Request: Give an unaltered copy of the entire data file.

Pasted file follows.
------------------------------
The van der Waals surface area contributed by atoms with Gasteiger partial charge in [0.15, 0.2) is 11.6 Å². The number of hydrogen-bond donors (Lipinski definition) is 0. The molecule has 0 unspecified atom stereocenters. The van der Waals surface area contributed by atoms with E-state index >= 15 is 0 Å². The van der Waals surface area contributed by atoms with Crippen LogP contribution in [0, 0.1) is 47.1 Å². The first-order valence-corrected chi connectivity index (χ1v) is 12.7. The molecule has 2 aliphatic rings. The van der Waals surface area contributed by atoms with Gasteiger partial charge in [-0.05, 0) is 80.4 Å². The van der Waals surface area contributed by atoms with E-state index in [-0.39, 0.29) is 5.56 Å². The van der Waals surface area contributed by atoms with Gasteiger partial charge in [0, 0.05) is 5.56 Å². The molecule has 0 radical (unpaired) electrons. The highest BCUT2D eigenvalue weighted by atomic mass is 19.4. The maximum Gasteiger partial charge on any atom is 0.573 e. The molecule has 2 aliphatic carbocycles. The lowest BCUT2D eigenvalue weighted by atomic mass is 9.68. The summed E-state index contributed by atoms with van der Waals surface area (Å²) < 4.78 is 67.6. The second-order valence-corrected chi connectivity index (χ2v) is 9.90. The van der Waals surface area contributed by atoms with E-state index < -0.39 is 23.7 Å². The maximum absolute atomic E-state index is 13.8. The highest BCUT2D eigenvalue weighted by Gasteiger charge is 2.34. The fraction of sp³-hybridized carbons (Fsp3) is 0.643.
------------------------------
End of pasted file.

The van der Waals surface area contributed by atoms with Gasteiger partial charge in [0.15, 0.2) is 11.6 Å². The number of hydrogen-bond donors (Lipinski definition) is 0. The molecule has 0 unspecified atom stereocenters. The van der Waals surface area contributed by atoms with E-state index >= 15 is 0 Å². The van der Waals surface area contributed by atoms with Crippen LogP contribution in [0, 0.1) is 47.1 Å². The first-order valence-corrected chi connectivity index (χ1v) is 12.7. The molecule has 2 aliphatic rings. The van der Waals surface area contributed by atoms with Gasteiger partial charge in [-0.05, 0) is 80.4 Å². The van der Waals surface area contributed by atoms with E-state index in [-0.39, 0.29) is 5.56 Å². The van der Waals surface area contributed by atoms with Gasteiger partial charge in [0, 0.05) is 5.56 Å². The molecule has 0 radical (unpaired) electrons. The highest BCUT2D eigenvalue weighted by atomic mass is 19.4. The maximum Gasteiger partial charge on any atom is 0.573 e. The molecule has 2 aliphatic carbocycles. The lowest BCUT2D eigenvalue weighted by atomic mass is 9.68. The summed E-state index contributed by atoms with van der Waals surface area (Å²) < 4.78 is 67.6. The second-order valence-corrected chi connectivity index (χ2v) is 9.90. The van der Waals surface area contributed by atoms with E-state index < -0.39 is 23.7 Å². The maximum absolute atomic E-state index is 13.8. The highest BCUT2D eigenvalue weighted by Gasteiger charge is 2.34. The fraction of sp³-hybridized carbons (Fsp3) is 0.643.